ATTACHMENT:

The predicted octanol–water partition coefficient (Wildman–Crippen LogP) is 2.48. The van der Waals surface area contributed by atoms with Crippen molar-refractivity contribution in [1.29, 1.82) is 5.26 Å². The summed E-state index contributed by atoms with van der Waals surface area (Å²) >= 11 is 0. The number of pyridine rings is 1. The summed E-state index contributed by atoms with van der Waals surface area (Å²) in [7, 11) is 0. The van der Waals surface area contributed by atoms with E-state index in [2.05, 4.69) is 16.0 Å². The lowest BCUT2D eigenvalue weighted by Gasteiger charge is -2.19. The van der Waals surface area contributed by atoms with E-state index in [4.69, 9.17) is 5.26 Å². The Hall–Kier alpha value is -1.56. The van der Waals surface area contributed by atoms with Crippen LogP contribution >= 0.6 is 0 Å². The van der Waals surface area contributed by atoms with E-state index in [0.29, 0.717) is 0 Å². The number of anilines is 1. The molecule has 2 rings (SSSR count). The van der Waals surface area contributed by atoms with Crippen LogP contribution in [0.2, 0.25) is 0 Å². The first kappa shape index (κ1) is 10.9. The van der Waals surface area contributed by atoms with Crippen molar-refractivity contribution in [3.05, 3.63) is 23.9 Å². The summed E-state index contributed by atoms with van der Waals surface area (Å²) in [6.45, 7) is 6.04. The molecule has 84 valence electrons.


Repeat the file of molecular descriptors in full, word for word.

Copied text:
The predicted octanol–water partition coefficient (Wildman–Crippen LogP) is 2.48. The van der Waals surface area contributed by atoms with Crippen molar-refractivity contribution in [1.29, 1.82) is 5.26 Å². The summed E-state index contributed by atoms with van der Waals surface area (Å²) >= 11 is 0. The number of pyridine rings is 1. The summed E-state index contributed by atoms with van der Waals surface area (Å²) in [7, 11) is 0. The van der Waals surface area contributed by atoms with E-state index in [2.05, 4.69) is 16.0 Å². The lowest BCUT2D eigenvalue weighted by Gasteiger charge is -2.19. The van der Waals surface area contributed by atoms with E-state index in [4.69, 9.17) is 5.26 Å². The Hall–Kier alpha value is -1.56. The van der Waals surface area contributed by atoms with Crippen LogP contribution >= 0.6 is 0 Å². The van der Waals surface area contributed by atoms with E-state index in [0.29, 0.717) is 0 Å². The number of anilines is 1. The molecule has 2 rings (SSSR count). The van der Waals surface area contributed by atoms with Crippen LogP contribution in [0.2, 0.25) is 0 Å². The first kappa shape index (κ1) is 10.9. The van der Waals surface area contributed by atoms with Crippen molar-refractivity contribution in [3.05, 3.63) is 23.9 Å². The summed E-state index contributed by atoms with van der Waals surface area (Å²) in [6.45, 7) is 6.04. The molecule has 84 valence electrons.